The first signs of the shortage emerged in May. Intel's chipsets typically lag a node behind the flagship processors. meaning that until recently, Intel fabbed its chipsets on the 22nm process. Intel's recent 300-series chipset refresh found its new chipsets coming to market with the 14nm process, which is necessary to meet California's new power standards. Shortly after that, several vendors reported that Intel's H-series chipsets were in short supply, or simply not available, due to overbooked 14nm production.
In July, Intel finally confirmed the 14nm supply challenges during its earnings call, saying, "Our biggest challenge in the second half [of 2018] will be meeting additional demand, and we are working intently with our customers and our factories to be prepared so we are not constraining our customers' growth."
The company cited an unexpected $4.5 billion increase in demand as a key contributor, but other aspects, such as the delay of the company's 10nm node, likely play a role. Planning silicon production capacity is a multi-year process that involves getting the production facilities and tooling in place for mass production, but Intel fully planned to be in high volume production of 10nm processors at this point. As a result, the delayed 10nm process has likely exacerbated production challenges by pushing more unanticipated demand back to the 14nm production lines.
DigiTimes reported on September 1 that Acer chairman and CEO Jason Chen confirmed that tight supply of Intel's 14nm processors is already impacting supply chains. CP Wong, president of notebook ODM Compal Electronics, also told DigiTimes that 14nm supply issues could have more of an impact on the PC industry during the latter half of the year than the U.S.-China trade war.
Intel is known to prioritize high-volume customers, like large OEM and ODMs, during supply shortfalls, meaning it diverts limited supply to high-volume customers first. Intel's struggles to fill those prioritized orders could be an ominous sign for the retail market.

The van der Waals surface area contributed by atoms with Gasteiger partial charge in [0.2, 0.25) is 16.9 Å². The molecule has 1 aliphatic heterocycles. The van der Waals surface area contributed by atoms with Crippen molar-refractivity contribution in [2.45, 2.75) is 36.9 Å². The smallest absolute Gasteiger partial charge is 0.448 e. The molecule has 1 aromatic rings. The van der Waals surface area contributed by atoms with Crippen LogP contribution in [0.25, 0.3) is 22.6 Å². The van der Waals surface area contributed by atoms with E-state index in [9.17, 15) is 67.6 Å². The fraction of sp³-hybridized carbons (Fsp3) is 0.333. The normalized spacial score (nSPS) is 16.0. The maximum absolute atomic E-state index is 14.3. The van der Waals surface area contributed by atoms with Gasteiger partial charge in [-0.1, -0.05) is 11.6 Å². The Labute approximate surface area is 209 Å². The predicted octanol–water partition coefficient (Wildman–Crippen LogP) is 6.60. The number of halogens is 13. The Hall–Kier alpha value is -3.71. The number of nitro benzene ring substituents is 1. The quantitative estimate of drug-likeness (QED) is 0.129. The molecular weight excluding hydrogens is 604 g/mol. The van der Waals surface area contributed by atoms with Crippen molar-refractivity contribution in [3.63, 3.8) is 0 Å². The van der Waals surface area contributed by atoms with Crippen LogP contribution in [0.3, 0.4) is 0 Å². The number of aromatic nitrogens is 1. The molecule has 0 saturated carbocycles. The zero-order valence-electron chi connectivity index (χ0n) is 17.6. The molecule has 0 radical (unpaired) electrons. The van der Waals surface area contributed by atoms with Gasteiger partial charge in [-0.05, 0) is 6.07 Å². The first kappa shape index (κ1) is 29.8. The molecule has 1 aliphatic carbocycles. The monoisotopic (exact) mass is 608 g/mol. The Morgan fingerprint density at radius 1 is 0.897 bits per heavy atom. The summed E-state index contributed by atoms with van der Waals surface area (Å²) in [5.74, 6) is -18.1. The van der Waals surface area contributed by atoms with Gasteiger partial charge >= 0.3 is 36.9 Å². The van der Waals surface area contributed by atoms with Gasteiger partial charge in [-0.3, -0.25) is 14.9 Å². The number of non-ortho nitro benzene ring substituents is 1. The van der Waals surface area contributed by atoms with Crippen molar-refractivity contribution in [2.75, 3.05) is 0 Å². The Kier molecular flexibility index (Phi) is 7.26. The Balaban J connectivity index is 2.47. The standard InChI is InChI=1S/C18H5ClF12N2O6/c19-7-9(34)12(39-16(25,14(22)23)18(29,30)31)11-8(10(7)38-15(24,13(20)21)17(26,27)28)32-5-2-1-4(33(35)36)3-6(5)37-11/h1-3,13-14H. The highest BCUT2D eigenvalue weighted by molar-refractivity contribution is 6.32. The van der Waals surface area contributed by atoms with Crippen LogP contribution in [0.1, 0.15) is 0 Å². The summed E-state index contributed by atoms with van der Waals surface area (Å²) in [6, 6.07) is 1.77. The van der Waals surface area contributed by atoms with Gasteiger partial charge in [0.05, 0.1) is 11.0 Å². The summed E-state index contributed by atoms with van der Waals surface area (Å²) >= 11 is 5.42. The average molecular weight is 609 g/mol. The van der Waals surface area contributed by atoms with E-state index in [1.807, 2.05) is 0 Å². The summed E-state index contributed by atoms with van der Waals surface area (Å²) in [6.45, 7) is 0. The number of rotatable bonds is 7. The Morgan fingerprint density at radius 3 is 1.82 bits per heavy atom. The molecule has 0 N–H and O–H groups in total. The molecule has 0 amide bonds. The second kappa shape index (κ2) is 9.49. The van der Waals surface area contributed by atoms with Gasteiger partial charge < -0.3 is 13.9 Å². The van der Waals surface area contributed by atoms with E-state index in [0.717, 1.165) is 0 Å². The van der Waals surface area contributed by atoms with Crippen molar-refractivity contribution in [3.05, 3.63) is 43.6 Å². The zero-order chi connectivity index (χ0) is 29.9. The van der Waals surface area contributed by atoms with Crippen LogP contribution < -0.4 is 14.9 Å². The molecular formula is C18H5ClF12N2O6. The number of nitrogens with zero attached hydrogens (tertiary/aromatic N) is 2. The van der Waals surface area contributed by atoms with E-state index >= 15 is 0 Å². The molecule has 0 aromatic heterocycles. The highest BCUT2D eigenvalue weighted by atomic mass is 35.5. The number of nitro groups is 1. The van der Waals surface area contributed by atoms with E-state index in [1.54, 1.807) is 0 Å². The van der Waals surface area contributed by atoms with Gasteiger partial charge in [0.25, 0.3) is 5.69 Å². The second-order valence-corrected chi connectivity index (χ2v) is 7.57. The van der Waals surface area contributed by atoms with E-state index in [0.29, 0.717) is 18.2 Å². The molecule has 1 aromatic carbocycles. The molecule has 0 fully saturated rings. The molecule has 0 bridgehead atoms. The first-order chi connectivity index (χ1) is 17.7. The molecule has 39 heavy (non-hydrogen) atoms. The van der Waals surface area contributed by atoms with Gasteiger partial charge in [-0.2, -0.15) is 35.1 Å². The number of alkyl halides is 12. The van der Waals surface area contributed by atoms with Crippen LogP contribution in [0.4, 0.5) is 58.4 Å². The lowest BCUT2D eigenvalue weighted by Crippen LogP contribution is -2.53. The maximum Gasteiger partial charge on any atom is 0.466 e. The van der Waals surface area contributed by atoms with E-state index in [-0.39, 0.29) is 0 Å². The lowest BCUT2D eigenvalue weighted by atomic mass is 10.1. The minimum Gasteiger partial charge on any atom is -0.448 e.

Intel also recently launched its Whiskey Lake and Amber Lake processors. As with all launches, that required a significant production ramp to meet initial demand. That ramp is occurring as Intel is also bringing production of its 14nm XMM 7560 modems online for Apple during the second half of this year. The new Apple contract, which consists of millions of modems for iPhones, will certainly be a top priority at Intel's fabs.
Much of the 14nm demand also stems from Intel's data center business, which grew 27 percent quarter-over-quarter. The company's Purley platform is immensely successful and continues to ramp while the company begins production of the Cascade Lake Xeons that arrive this year. These large processors range up to 28 cores, which reduces the number of die Intel can harvest per wafer, thus reducing overall supply. Intel's current Coffee Lake lineup also has two more cores than Kaby Lake, which consumes more silicon, and the new 9000-series processors feature up to eight cores, again chewing into more of the company's wafer output.
All of these factors suggest the shortage could become more severe. That could also mean the much-anticipated 9000-series launch will mirror the Coffee Lake launch last year, with rampant shortages and sky-high pricing being the norm for the first few months.
Meanwhile, AMD has a seemingly solid supply of 14nm and 12nm chips from GlobalFoundries as it heads into the holiday season, and the company is working to transition quickly to the 7nm node early next year. GlobalFoundries recently abandoned the 7nm node, which might eventually create challenges for AMD as it competes with Nvidia, Apple and Qualcomm for production capacity at TSMC. But the short-term outlook for AMD's production capacity looks strong headed into the holiday season, while Intel could struggle. That could lead to a repeat of AMD's strong holiday performance last year.